Distributed cloud is the distribution of public cloud services to different physical locations while still being managed and controlled centrally by a cloud provider. Whereas conventional public clouds are hosted in a provider’s centralized, proprietary data centers, distributed clouds allow resources to extend to additional decentralized nodes like on-premises servers or edge networks.

Companies have driven demand for distributed cloud to address public cloud limitations around latency, network backhaul costs, data residency regulations and operational flexibility as on-premises equipment remains integral to many enterprises. Distributed deployment patterns retain desired cloud capabilities while transferring select services closer to use sources – enterprise campuses, retail stores, factory floors, cell towers and more.

While allowing localized processing and data storage, distributed clouds still enable centralized, unified orchestration, delivery and governance of hardware and services across dispersed nodes from a common platform. IT administrators can provision, command and optimize hybrid resources centrally while positioning capabilities where tactically advantageous. This hybrid model grants expanded deployment flexibility.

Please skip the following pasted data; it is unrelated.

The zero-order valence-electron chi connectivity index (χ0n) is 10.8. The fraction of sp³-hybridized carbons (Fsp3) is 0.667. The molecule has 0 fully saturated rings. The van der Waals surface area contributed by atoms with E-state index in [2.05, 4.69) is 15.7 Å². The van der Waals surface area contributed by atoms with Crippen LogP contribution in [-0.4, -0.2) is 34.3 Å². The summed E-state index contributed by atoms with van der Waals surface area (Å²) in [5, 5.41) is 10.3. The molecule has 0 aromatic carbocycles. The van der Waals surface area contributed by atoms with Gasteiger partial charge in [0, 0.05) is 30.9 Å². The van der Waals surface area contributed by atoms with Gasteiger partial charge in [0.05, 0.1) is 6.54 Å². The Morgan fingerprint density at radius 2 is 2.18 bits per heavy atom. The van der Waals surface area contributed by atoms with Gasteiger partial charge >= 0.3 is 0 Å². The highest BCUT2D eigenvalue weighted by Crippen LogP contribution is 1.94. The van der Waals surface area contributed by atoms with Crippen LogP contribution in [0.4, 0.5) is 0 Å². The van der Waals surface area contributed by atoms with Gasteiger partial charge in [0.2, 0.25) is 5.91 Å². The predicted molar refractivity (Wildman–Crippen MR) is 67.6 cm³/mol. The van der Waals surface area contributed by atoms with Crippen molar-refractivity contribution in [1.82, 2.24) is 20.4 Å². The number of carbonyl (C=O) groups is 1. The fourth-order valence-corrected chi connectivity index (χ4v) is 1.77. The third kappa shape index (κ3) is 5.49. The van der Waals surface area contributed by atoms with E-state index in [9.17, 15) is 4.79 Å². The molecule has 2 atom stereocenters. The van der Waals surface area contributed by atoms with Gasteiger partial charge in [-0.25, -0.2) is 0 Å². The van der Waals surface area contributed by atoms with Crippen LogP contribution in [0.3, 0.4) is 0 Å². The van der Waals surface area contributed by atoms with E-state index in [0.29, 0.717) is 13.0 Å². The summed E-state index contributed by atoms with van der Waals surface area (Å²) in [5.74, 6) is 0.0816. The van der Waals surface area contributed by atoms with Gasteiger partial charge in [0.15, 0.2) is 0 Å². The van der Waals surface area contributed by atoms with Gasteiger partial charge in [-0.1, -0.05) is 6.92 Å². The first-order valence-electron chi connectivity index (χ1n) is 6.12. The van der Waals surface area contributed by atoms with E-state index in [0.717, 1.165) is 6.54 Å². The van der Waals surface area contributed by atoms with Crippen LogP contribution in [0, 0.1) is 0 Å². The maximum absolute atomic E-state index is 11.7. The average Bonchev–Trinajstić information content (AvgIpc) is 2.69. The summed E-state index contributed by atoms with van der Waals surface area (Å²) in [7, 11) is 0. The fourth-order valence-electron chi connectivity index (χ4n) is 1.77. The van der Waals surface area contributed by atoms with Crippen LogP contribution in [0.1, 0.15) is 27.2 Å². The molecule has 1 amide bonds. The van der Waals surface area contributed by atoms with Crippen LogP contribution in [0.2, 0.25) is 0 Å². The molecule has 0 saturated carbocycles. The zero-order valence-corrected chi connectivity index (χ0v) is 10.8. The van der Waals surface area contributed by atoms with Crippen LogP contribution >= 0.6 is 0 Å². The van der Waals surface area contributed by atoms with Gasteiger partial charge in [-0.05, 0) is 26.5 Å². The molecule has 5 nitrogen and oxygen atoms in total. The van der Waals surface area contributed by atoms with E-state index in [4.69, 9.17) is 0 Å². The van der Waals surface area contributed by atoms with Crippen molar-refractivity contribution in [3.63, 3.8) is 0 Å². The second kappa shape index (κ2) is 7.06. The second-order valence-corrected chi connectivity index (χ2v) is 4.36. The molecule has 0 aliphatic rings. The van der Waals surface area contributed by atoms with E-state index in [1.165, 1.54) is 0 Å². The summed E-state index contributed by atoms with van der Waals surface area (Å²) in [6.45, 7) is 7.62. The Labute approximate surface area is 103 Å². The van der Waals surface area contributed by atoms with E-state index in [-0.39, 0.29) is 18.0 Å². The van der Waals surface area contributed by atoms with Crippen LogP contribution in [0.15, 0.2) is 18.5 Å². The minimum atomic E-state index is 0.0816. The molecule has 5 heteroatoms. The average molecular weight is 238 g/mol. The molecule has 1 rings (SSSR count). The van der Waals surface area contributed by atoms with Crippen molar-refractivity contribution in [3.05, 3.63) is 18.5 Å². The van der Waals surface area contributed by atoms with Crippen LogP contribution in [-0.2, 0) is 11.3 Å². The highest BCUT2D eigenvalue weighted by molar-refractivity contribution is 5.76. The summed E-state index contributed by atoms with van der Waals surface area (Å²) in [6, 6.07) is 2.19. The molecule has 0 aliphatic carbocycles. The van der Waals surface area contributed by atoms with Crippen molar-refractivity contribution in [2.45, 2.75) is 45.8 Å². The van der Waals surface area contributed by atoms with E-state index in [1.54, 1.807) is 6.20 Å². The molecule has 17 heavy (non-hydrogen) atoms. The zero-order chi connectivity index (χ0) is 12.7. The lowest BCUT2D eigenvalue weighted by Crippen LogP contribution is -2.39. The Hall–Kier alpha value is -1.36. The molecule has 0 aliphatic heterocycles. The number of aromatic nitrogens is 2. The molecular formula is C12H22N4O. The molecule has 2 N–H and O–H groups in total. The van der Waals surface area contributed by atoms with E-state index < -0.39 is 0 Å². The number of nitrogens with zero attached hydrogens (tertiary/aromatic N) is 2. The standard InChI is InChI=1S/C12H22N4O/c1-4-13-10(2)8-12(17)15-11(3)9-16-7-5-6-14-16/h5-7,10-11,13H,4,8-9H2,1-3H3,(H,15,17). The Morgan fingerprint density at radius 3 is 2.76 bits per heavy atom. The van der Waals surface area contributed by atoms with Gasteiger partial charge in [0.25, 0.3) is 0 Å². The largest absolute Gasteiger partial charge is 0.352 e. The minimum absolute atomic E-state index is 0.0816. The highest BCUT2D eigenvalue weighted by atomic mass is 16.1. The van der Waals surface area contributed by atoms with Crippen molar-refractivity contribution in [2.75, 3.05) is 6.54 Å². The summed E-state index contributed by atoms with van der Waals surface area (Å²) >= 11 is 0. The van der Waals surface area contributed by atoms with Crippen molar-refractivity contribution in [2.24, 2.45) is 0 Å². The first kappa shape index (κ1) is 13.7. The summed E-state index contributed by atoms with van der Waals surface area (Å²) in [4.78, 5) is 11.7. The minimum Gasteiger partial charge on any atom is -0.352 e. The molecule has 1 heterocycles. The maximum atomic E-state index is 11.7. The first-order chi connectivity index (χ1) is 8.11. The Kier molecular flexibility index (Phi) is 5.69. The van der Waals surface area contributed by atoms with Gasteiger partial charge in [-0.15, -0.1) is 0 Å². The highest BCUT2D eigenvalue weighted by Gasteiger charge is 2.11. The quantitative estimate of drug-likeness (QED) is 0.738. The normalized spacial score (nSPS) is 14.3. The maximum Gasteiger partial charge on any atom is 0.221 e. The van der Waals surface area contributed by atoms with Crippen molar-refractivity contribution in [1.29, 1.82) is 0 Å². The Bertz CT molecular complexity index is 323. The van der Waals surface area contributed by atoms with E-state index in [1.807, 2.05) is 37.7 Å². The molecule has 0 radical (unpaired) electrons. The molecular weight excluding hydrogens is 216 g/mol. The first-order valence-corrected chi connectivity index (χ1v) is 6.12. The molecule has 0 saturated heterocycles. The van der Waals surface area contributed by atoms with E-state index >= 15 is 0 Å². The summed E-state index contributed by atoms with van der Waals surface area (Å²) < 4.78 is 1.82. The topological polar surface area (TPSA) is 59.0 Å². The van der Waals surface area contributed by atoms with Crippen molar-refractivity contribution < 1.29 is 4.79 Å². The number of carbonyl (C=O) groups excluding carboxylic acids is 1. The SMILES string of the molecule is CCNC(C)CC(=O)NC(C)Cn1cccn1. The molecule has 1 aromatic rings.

By distributing capabilities like storage, computing and analytics into far-flung on-prem and edge nodes yet still federating everything under centralized provider management, distributed clouds essentially offer the best of both worlds — cloud and edge. Organizations garner responsiveness, customization, control and cost savings benefits without losing cloud simplicity, consistency and elasticity.

Early distributed cloud architectures like Azure Stack enabled limited cloud service extensions into on-premises environments. However, providers now pursue more advanced hybrid distribution and coordination. For example, Google Anthos lets organizations implement managed Kubernetes clusters spanning both cloud and on-prem hardware. Meanwhile AWS Outposts offers wide-ranging public cloud functionality on local servers. More turnkey options emerge constantly.

As distributed cloud platforms mature, organizations can further optimize application delivery and data infrastructure across environments through single-source hybrid cloud orchestration. More nimble, resilient and efficient distributed IT is achievable while avoiding cloud lock-in. The distributed cloud model ultimately promises versatility and localization without sacrificing cloud convenience.